The pace at which the imperial forums and the area around Capitoline Hill were arranged and the temples at Largo di Torre Argentina were uncovered is admirable indeed, but it also meant superficial archeological research and subordinating them to previously agreed upon guidelines. Generally there was not enough time for proper recognition and research. Increased interest in archeology of the era of Mussolini was to serve not so much the deep familiarity with the past, but more so the most intensive preparation of the penetrated regions to present them to the public. The leader searched for roots of the power of the Italian nation, its heroic history, which when shown to Italians, would instill in them a feeling of pride and exceptionality. We can only imagine how much knowledge was buried while setting out the representative boulevard, in a brutal way intersecting the forums, to create the via Fori Imperiali – the representative location used for Fascist marches between the Colosseum and Palazzo Venezia. The area around the Altar of the Fatherland, meaning behind the forums, was a place of special interest for the Fascists due to the Palazzo Venezia located there – the principal residence of Mussolini. It had to be cleared of old buildings, in order to obtain space in front of the palace balcony from which Duce was wont to give his flowery speeches, arousing the enthusiasm and pride of his adorers. It is from this very location that he announced his greatest military success in 1936 – the conquest of Ethiopia – and proclaimed Rome as the capital of a new empire to the great joy of the gathered crowds. Old film chronicles show a crowd of people, standing side by side, filling out the present day Venetian Square (Piazza di Venezia) and cheering below Mussolini’s balcony. From this location, two newly created, imposing in size streets also began, rivaling with the broad roads which were at the same time created in Nazi Germany – the aforementioned via Fori Imperiali and the via del Teatro Marcello stretching all the way down to the Tiber, and further on as via Luigi Petroselli. It is worth taking a look at least at this last one. It is a broad street with raw, brick municipal buildings on either side, only here and there incrusted with travertine. Today they do not attract much attention, and very few people are aware of the fact, that they were created in place of narrow, neglected alleys of old Rome. During the works the area around the Church of San Nicola in Carcere was also arranged, leaving it to stand alone at the edge of the street, the old appearance was restored to two significant ancient structures found at the outlet of the street – the aforementioned Temple of Hercules and the neighboring Temple of Portunus. Another enormous urban development undertaking was setting out the via della Conciliazione (Road of Reconciliation), whose name refers to the great success of Mussolini and Pope Pius XI, namely the agreement which resulted in the signing of the Lateran Accords. Today moving from the Tiber in the direction of St. Peter’s Basilica (San Pietro in Vaticano) and passing the raw structures found there, we generally do not think about the fact that most of them were created in the thirties of the XX century in the location of the densely built-up former “spina”. The inhabitants were transferred to other parts of the city, the buildings were moved or torn town, 600 thousand cubic meters of rubble was taken out. Today it is hard to imagine, that no so long ago this was an area filled with buildings and neglected, but also picturesque and authentically old.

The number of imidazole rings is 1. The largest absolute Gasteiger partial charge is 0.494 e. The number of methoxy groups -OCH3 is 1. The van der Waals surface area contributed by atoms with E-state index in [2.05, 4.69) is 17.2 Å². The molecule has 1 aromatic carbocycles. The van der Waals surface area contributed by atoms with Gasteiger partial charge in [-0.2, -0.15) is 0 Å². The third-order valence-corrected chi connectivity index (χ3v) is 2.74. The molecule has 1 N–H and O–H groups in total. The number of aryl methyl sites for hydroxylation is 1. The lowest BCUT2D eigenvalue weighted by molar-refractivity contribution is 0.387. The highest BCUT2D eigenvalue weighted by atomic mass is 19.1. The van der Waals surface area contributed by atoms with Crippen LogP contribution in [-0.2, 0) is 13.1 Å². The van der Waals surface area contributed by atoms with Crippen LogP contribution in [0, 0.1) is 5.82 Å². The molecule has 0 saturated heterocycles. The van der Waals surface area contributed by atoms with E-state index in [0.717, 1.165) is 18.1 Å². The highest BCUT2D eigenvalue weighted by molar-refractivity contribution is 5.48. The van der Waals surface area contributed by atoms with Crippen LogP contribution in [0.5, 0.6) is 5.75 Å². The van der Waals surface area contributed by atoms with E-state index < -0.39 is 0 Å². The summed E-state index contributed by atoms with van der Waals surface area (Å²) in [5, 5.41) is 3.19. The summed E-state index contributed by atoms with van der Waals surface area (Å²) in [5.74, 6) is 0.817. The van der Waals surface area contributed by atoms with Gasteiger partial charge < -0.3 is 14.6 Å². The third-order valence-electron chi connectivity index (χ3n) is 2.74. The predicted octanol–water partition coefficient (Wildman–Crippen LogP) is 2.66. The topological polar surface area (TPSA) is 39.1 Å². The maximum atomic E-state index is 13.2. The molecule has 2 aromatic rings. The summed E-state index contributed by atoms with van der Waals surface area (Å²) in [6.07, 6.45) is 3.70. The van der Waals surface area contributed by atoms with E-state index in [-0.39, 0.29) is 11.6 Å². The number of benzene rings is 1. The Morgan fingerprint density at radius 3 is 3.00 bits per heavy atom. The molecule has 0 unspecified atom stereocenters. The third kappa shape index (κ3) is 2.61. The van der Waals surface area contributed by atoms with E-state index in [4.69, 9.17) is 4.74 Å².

Can we really blame Mussolini, as some have done, that he completely destroyed the medieval fabric of Rome, creating a city of modern, wide streets and representative buildings? We would then in the same way have to criticize popes of the Renaissance and Baroque who in a similarly ruthless way modernized the city, destroying that which had already been in place, without paying any attention to its religious value and even less so to the historical one. Today we call them great constructors and skilled managers of the Eternal City.